Working with Elders and Indigenous Knowledge Systems: A Reader and Guide for Places of Higher Learning

By: Herman J. Michell, PhD


Dr. Herman Michell has produced a practical, easy to follow, reader designed to provide both examples and suggestions so as to allow readers the ability to establish “a starting base from which they can develop their own ways of working with Elders…” (p. ii). By exploring key Indigenous concepts, [i.e., definitions of Indigenous identity in Canada, Indigenous People and Indigenous knowledge; Indigenous worldview; who are Indigenous elders; etc.], Dr. Michell hopes to build cross-cultural bridges. This book is a must read for anyone wishing to quickly obtain an understanding of what underlies Indigenous ways of perceiving.

  • ISBN: 978-0-9811518-4-7
    Price: $23.00
    Binding: Paperback
    Date: 2011
    Rights: World
    Pages: 112
    Size: 6″ x 9″

  • Table of Contents


    1. Definitions of Indigenous Identity in Canada

    2. Indigenous People and Indigenous Knowledge Systems

    3. Indigenous Worldview

    4. Who are Indigenous Elders

    5. Approaching Elders and Accessing Indigenous Knowledge

    6. Working with Elders in Places of Higher Learning

    7. Coming to Understand Indigenous Ceremonies

    About the Author

  • Herman J. Michell, PhD

    Herman J. Michell, PhD is a Member of the Barren Lands First Nation, and President & CEO of the Northern Teacher Education Program and Northern Professional Access College.

  • Interest in the decolonization and Indigenization of today’s social institutions has arisen with a growing awareness of he injustices of colonial forms of education and acknowledgement of the contemporary value of Indigenous knowledge systems. Dr. Michell’s book is an invaluable resource for educators and administrators seeking meaningful and respectful engagement with Elders and knowledge keepers in places of higher learning (and beyond). Through straightforward discussions of Indigenous identity, knowledge, worldview, and ceremony, Dr. Michell provides an outstanding introduction to the complexities of this transformative work. In the spirit of valuing diverse ways of knowing and being, Dr. Michell draws from his unique experience as a culturally grounded Nîhîthaw (Woodlands Cree) man and University Administrator to create important bridges between Indigenous and Euro-Western perspectives. As Cree Elder Rosalyn Ing states in the Forward, “There is ‘pimatisiwin’ (life) in this book.” Indeed, this text is a significant contribution to the collaborative endeavor of creating more equitable and sustainable ways of living for us all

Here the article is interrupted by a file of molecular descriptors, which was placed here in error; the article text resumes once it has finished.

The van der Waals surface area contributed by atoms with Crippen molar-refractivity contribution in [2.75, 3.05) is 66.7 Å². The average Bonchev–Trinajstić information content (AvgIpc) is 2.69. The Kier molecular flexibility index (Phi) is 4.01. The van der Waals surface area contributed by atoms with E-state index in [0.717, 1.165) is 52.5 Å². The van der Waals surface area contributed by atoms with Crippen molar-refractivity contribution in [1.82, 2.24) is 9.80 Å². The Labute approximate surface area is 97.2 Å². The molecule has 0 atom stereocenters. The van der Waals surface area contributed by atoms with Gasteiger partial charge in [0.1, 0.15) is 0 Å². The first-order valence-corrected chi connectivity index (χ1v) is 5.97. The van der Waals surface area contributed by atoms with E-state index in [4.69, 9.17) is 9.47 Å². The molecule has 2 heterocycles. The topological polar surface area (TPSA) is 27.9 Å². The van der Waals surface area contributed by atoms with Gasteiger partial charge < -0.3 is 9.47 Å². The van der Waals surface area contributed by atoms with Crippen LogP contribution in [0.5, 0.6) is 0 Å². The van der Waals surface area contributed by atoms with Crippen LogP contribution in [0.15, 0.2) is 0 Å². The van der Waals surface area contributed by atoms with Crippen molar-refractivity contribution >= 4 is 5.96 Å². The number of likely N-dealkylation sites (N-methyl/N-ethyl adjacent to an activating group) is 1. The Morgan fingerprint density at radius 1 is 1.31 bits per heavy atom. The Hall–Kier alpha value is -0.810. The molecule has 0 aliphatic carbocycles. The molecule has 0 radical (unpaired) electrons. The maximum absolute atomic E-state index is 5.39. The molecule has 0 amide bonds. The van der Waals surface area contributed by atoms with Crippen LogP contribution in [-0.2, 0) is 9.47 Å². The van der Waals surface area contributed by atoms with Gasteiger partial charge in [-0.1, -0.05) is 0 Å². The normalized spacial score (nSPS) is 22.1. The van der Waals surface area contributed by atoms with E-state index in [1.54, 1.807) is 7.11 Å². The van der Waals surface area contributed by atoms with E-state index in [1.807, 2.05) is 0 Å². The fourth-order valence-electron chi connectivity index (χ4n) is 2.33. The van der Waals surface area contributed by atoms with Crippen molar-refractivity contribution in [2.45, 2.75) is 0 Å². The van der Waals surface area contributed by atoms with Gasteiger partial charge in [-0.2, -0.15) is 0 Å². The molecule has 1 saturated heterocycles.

Jeff Baker

    Assistant Professor & Chair in Aboriginal Education
    College of Education
    University of Saskatchewan

    Canadian universities are beginning to take up the challenge of Indigenization for the purposes of decolonizing higher education. Dr. Herman Michell offers university employees an insightful and practical introduction to some aspects of Indigenization. Working with Elders and Indigenous Knowledge Systems: A Reader and Guide for Places of Higher Learning provides the reader with an opportunity to de-mystify this work. This book is a gift for administrators and faculty alike who are taking those first tentative steps to decolonizing their thinking about our collective work in the academy. Kinanaskomom.

    Shauneen Peet, PhD

    Associate Professor (Aboriginal Education)
    Executive Lead: Ingigenization
    University of Regina

    Herman Michell has had decades of experience working with Indigenous elders in community settings and at post secondary institutions. His publication is a valuable introduction and guide for educators, administrators and others wanting to understand the essentials of Indigenous knowledge and the protocols necessary for establishing proper relationships with elders and traditional knowledge keepers. Working with Elders and Indigenous Knowledge Systems provides practical advice on topics ranging from defining Indigenous identity, explaining Indigenous worldviews, incorporating elders in teaching environments, appropriate use of ceremonies such as smudging and sweat lodges, understanding medicine wheels, dreams and visions, healing, avoiding common pitfalls in incorporating Indigenous knowledge, and more.

    A. Blair Stonechild, PhD

    Professor of Indigenous Studies
    First Nations University of Canada